Monocytes and monocyte-derived macrophages (MDMs) from blood circulation infiltrate glioblastoma (GBM) and promote growth. Here, we show that PDGFB-driven GBM cells induce the expression of the potent proinflammatory cytokine IL-1β in MDM, which engages IL-1R1 in tumor cells, activates the NF-κB pathway, and subsequently leads to induction of monocyte chemoattractant proteins (MCPs). Thus, a feedforward paracrine circuit of IL-1β/IL-1R1 between tumors and MDM creates an interdependence driving PDGFB-driven GBM progression. Genetic loss or locally antagonizing IL-1β/IL-1R1 leads to reduced MDM infiltration, diminished tumor growth, and reduced exhausted CD8+ T cells and thereby extends the survival of tumor-bearing mice. In contrast to IL-1β, IL-1α exhibits antitumor effects. Genetic deletion of Il1a/b is associated with decreased recruitment of lymphoid cells and loss-of-interferon signaling in various immune populations and subsets of malignant cells and is associated with decreased survival time of PDGFB-driven tumor-bearing mice. In contrast to PDGFB-driven GBM, Nf1-silenced tumors have a constitutively active NF-κB pathway, which drives the expression of MCPs to recruit monocytes into tumors. These results indicate local antagonism of IL-1β could be considered as an effective therapy specifically for proneural GBM.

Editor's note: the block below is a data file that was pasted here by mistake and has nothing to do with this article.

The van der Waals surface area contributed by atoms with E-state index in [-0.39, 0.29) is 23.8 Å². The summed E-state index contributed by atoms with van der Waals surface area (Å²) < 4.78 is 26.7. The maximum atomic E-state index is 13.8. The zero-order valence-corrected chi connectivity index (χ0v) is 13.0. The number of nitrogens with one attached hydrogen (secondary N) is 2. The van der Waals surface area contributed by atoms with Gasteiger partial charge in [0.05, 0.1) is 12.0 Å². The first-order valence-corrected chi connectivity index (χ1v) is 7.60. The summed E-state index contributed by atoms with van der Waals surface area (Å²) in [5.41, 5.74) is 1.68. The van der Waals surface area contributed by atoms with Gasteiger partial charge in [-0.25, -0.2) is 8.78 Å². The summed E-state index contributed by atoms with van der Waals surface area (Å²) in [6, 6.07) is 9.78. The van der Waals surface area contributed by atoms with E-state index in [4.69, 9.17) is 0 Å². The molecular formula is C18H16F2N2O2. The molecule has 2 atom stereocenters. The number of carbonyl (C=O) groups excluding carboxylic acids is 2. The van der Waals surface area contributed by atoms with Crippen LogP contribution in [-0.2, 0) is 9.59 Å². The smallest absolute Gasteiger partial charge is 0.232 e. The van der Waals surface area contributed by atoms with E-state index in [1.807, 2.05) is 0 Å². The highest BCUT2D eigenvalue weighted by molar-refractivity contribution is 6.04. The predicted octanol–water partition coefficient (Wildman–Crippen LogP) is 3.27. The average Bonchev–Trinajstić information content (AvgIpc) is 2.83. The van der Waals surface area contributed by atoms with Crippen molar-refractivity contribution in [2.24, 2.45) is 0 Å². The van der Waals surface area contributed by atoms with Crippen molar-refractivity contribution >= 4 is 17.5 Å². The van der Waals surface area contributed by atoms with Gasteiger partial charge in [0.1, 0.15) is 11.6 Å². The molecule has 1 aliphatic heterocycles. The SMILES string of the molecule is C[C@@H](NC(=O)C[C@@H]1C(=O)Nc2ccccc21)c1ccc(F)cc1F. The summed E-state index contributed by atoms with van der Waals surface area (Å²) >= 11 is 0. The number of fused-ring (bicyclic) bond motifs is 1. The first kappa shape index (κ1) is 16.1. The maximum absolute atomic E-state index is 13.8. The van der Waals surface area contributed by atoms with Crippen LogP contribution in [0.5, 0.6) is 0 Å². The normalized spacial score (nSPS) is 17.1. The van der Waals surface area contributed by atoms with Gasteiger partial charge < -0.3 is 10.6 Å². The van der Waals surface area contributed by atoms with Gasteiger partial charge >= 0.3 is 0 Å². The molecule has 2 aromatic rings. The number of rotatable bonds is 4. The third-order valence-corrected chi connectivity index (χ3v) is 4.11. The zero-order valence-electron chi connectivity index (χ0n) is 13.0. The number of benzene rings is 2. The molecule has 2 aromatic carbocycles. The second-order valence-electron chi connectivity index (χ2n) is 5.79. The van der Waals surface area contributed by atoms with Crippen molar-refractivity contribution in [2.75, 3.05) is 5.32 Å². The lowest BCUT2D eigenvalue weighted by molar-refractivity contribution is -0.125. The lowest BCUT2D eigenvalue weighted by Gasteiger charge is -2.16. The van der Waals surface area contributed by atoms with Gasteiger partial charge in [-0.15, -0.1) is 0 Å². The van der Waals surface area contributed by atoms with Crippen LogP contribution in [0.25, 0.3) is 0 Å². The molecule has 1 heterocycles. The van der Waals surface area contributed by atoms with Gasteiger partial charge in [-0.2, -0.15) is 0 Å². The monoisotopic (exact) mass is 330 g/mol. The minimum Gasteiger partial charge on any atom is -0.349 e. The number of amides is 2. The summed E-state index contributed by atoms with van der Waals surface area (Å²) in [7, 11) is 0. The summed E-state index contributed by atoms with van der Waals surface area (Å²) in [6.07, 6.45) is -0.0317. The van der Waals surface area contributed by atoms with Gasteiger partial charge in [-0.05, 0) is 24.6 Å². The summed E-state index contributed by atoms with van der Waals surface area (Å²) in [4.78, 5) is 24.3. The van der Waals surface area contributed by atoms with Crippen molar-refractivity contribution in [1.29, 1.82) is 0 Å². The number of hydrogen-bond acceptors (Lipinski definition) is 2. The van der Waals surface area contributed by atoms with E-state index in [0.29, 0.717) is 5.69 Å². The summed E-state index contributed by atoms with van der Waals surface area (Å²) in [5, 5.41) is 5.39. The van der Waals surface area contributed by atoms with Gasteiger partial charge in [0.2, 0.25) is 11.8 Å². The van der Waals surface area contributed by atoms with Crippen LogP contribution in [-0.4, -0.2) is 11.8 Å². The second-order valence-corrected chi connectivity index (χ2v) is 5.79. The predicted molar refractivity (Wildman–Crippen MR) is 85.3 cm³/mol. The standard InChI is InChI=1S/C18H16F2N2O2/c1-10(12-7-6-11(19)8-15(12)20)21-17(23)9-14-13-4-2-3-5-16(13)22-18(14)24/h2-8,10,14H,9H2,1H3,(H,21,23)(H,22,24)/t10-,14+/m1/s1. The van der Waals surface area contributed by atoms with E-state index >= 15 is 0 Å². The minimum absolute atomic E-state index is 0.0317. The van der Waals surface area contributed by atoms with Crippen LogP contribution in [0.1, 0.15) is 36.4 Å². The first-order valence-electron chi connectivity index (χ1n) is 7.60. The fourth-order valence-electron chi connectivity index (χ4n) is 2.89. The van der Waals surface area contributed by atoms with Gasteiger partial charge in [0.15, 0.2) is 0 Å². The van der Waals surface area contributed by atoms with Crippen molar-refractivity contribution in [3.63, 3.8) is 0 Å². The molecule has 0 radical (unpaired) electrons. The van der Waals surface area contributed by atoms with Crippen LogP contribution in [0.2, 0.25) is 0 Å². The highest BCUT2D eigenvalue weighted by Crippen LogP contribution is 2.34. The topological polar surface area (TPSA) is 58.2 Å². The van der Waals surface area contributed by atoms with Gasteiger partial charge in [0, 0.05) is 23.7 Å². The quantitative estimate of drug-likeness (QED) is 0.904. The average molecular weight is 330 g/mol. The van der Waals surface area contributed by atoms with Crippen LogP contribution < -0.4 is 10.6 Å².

Zhihong Chen, Bruno Giotti, Milota Kaluzova, Montse Puigdelloses Vallcorba, Kavita Rawat, Gabrielle Price, Cameron J. Herting, Gonzalo Pinero, Simona Cristea, James L. Ross, James Ackley, Victor Maximov, Frank Szulzewsky, Wes Thomason, Mar Marquez-Ropero, Angelo Angione, Noah Nichols, Nadejda M. Tsankova, Franziska Michor, Dmitry M. Shayakhmetov, David H. Gutmann, Alexander M. Tsankov, Dolores Hambardzumyan